I don't think the overall density of the area OR the local density (apartments vs. single family, car-oriented vs. walkable) has much if anything to do with whether you know your neighbors. I don't think length of time in a place has much to do with whether you know your neighbors (altho _expectation_ of length of time may). I don't think the kind of person you are has much to do with whether you know your neighbors (I've changed, but I haven't waffled in a way that would explain what happened to me). I'd _love_ to know what determines getting-to-know-neighbors, but I don't think it's garages facing the street or not.

Humphreys in Texas, Copyrighted Design Ideas

I stumbled across some jargon, and am trying to figure out what it all means.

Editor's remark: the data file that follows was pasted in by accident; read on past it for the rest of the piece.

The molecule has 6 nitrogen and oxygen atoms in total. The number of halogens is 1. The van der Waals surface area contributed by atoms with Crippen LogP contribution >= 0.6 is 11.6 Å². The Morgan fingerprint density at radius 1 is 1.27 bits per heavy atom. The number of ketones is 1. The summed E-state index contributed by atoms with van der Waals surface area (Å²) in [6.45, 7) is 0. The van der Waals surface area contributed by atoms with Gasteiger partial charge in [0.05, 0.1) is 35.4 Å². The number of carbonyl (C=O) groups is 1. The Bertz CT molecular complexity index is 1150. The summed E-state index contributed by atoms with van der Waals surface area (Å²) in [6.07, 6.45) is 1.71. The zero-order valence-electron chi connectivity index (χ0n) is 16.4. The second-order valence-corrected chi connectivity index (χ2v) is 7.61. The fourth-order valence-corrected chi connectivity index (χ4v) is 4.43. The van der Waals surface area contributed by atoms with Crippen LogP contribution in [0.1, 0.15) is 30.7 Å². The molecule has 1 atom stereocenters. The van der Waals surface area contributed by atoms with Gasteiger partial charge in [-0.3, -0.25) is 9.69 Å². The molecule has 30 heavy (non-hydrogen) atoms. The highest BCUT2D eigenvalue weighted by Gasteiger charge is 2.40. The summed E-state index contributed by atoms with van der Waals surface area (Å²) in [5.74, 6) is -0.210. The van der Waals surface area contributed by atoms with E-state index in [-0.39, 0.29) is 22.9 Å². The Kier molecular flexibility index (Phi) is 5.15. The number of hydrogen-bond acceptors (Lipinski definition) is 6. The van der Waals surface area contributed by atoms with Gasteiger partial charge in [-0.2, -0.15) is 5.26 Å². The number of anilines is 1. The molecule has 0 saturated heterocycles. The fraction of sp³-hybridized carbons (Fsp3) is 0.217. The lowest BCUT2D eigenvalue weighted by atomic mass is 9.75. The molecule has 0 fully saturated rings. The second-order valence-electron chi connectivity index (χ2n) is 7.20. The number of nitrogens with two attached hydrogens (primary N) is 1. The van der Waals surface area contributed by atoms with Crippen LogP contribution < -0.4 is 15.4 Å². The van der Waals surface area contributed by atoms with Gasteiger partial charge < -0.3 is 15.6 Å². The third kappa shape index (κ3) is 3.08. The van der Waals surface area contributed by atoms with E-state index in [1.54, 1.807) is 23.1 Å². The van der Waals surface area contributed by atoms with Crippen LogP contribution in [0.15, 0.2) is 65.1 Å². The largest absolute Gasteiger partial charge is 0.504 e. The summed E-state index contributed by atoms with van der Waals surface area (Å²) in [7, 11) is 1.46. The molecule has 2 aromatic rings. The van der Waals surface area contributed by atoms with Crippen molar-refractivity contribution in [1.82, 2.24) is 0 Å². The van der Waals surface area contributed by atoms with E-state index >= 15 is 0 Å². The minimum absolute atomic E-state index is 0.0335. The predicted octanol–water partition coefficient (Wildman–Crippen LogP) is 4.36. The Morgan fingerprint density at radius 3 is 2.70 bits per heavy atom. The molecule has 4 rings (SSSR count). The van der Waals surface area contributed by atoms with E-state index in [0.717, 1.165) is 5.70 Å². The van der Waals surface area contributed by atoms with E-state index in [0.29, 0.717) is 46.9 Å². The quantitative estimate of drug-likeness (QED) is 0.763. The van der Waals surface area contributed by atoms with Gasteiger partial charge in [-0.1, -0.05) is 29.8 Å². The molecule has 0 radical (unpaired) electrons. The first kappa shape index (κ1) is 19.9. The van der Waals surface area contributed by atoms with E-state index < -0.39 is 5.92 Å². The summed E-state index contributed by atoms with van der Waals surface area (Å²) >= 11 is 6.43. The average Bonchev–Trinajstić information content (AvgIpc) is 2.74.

The "Big House" (yeah, try googling anything about this phrase -- not helpful) was relatively small, relatively few stories, mostly aimed at convincing communities to tolerate multi-family. I've seen Boston area AvalonBay communities online that incorporate the unit-has-access-to-own-garage idea, and only for some units. A big part of the strategy is to get communities that won't hardly tolerate any multifamily to accept a development because it is visually indistinguishable from single family.

You can't say it isn't dense, tho, at 15 units to the acre: that's twice as dense as eighth acre lots with single family.

Humphreys has a history of putting together Multifamily Design Ideas and registering the copyright for them (and judging by stuff up on the Humphreys website, they fully intend to enforce that copyright protection so don't go ripping off his designs). His second was Home-Rise, in 2002, which is a no-corridor high-rise design (still looking for further information on this). It looks like the elevator lobby has unit doors opening off it on each floor.